I was in total shock when I heard the diagnosis of cancer. Cancer to me was an adult’s disease. Being a 13-year-old teenager, it certainly wasn’t even on my radar.
It was August 2009 and then 13-year-old Sabrina from Oshawa, Ontario was enjoying her summer break from school just like any other teenager. However, for several months she had been plagued with ongoing leg pains, tiredness and was not feeling her overall best.
After a night of unbearable abdominal pain and a trip to the hospital emergency room, an ultrasound found a tumor on her right ovary. The tumor was an extremely rare germ cell tumor and it had ruptured and spread throughout her body.
“I was in total shock when I heard the diagnosis of cancer,” shared Sabrina. “Cancer to me was an adult’s disease. Being a 13-year-old teenager, it certainly wasn’t even on my radar.”
Every year, almost 950 children under the age of 15 are diagnosed with cancer in Canada. For these children and their families, it can be challenging to cope with the diagnosis and the demands that come with all of the necessary tests and treatments.
“I lost my hair, had no appetite and refused to get out of bed,” shared Sabrina. “I missed the normal teenage life I once had, going to school and having fun with my friends.”
There is no right or wrong way to react to the changes that come with cancer and treatment. Like Sabrina, many children in similar circumstances find it difficult at times to cope, but through the support of their family, loved ones and healthcare team, they can continue to learn, grow and find joy throughout their experience.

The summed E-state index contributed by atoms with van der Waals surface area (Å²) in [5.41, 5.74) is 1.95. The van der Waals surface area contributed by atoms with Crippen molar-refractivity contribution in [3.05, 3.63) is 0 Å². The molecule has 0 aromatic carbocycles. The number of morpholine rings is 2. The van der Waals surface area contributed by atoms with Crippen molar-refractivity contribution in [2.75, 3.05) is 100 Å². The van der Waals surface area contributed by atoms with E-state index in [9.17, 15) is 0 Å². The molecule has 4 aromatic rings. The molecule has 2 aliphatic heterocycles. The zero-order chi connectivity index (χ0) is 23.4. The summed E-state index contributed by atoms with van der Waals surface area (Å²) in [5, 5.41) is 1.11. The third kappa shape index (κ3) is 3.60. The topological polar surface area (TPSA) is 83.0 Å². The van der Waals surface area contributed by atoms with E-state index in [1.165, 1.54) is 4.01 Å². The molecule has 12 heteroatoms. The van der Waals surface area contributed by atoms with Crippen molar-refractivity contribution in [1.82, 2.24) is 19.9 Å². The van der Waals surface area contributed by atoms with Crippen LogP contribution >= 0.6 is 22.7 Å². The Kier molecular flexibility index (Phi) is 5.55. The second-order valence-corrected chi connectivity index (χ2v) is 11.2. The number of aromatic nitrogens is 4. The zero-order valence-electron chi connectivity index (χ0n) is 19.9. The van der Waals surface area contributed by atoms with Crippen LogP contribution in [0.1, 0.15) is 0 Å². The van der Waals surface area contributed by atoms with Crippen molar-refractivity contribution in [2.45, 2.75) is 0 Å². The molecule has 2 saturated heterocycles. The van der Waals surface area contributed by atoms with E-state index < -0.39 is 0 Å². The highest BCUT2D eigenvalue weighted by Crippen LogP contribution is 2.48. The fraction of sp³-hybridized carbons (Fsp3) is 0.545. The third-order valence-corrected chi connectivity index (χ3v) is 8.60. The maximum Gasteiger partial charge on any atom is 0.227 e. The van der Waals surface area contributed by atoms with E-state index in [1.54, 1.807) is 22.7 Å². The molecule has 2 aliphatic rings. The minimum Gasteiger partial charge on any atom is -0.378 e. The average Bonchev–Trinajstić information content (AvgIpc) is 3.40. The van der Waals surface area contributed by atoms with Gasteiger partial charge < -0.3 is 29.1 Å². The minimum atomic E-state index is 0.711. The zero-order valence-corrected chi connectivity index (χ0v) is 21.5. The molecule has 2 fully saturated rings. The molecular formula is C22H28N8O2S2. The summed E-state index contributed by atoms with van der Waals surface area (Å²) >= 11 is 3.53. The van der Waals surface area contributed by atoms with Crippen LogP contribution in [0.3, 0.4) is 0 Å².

“I became brave as time went on and I had my family to support me through this journey.”
After going through surgery and four rounds of chemotherapy, today Sabrina is cancer-free. She shares her story with others faced with similar experiences to help raise awareness – even participating in the Canadian Cancer Society Relay For Life in her community.
Sabrina’s personal journey is a promising example of the progress being made against childhood cancer. While the 5-year survival rate is about 83%, there is still more work to be done because childhood cancer is the number one cause of disease-related death in Canadian children. Additionally, 2 out of 3 survivors live with long-term side effects from their treatment.
At the Canadian Cancer Society, we believe that one child with cancer is one too many. From investing in research that explores new ways to detect, diagnose and treat childhood cancers, as well as reduce long-term side effects of treatment, to providing families with critical support and information services, we are working to create lasting change in the lives of children touched by cancer.
You can join us in making a difference for young Canadians, like Sabrina, by supporting our Childhood Cancer Futures Fund.